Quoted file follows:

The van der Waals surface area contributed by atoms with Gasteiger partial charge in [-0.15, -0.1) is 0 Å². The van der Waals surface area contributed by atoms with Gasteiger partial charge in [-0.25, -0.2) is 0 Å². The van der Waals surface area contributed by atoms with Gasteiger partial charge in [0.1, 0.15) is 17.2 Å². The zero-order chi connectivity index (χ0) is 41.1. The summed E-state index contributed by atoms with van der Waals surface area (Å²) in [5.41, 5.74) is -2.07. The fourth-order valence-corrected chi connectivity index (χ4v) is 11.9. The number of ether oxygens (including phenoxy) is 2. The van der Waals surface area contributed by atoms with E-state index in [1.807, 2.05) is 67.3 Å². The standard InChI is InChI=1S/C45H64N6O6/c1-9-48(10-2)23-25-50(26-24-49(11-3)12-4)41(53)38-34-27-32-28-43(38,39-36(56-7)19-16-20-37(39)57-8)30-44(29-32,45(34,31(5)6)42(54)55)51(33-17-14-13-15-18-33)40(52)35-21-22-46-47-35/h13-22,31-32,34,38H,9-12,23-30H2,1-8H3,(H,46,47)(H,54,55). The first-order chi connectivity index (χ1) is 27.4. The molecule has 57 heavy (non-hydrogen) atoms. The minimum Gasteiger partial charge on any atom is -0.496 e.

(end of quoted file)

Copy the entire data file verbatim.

The van der Waals surface area contributed by atoms with Gasteiger partial charge in [-0.15, -0.1) is 0 Å². The van der Waals surface area contributed by atoms with Gasteiger partial charge in [-0.25, -0.2) is 0 Å². The van der Waals surface area contributed by atoms with Gasteiger partial charge in [0.1, 0.15) is 17.2 Å². The zero-order chi connectivity index (χ0) is 41.1. The summed E-state index contributed by atoms with van der Waals surface area (Å²) in [5.41, 5.74) is -2.07. The fourth-order valence-corrected chi connectivity index (χ4v) is 11.9. The number of ether oxygens (including phenoxy) is 2. The van der Waals surface area contributed by atoms with E-state index in [1.807, 2.05) is 67.3 Å². The standard InChI is InChI=1S/C45H64N6O6/c1-9-48(10-2)23-25-50(26-24-49(11-3)12-4)41(53)38-34-27-32-28-43(38,39-36(56-7)19-16-20-37(39)57-8)30-44(29-32,45(34,31(5)6)42(54)55)51(33-17-14-13-15-18-33)40(52)35-21-22-46-47-35/h13-22,31-32,34,38H,9-12,23-30H2,1-8H3,(H,46,47)(H,54,55). The first-order chi connectivity index (χ1) is 27.4. The molecule has 57 heavy (non-hydrogen) atoms. The minimum Gasteiger partial charge on any atom is -0.496 e.